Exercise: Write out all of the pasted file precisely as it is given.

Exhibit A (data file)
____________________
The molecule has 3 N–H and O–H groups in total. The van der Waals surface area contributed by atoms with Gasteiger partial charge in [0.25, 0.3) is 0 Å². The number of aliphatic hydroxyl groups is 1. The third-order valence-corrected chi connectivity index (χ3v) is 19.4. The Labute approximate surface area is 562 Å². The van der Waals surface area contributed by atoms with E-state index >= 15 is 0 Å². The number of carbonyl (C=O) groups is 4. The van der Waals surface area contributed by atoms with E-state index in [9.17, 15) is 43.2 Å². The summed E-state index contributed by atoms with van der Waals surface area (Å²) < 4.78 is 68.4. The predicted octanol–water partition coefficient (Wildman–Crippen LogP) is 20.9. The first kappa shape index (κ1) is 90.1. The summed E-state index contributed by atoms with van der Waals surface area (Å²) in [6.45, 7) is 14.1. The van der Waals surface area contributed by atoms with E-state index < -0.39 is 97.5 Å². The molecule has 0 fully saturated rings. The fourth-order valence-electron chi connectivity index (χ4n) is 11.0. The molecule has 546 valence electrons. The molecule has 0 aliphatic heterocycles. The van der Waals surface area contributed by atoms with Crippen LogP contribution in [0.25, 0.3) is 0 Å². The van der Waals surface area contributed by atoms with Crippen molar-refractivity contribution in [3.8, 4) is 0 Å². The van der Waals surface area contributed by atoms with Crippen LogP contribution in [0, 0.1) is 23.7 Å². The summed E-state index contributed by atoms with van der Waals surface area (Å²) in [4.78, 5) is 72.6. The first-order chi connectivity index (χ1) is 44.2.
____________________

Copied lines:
The molecule has 3 N–H and O–H groups in total. The van der Waals surface area contributed by atoms with Gasteiger partial charge in [0.25, 0.3) is 0 Å². The number of aliphatic hydroxyl groups is 1. The third-order valence-corrected chi connectivity index (χ3v) is 19.4. The Labute approximate surface area is 562 Å². The van der Waals surface area contributed by atoms with E-state index >= 15 is 0 Å². The number of carbonyl (C=O) groups is 4. The van der Waals surface area contributed by atoms with E-state index in [9.17, 15) is 43.2 Å². The summed E-state index contributed by atoms with van der Waals surface area (Å²) < 4.78 is 68.4. The predicted octanol–water partition coefficient (Wildman–Crippen LogP) is 20.9. The first kappa shape index (κ1) is 90.1. The summed E-state index contributed by atoms with van der Waals surface area (Å²) in [6.45, 7) is 14.1. The van der Waals surface area contributed by atoms with E-state index < -0.39 is 97.5 Å². The molecule has 0 fully saturated rings. The fourth-order valence-electron chi connectivity index (χ4n) is 11.0. The molecule has 546 valence electrons. The molecule has 0 aliphatic heterocycles. The van der Waals surface area contributed by atoms with Crippen LogP contribution in [0.25, 0.3) is 0 Å². The van der Waals surface area contributed by atoms with Crippen molar-refractivity contribution in [3.8, 4) is 0 Å². The van der Waals surface area contributed by atoms with Crippen LogP contribution in [0, 0.1) is 23.7 Å². The summed E-state index contributed by atoms with van der Waals surface area (Å²) in [4.78, 5) is 72.6. The first-order chi connectivity index (χ1) is 44.2.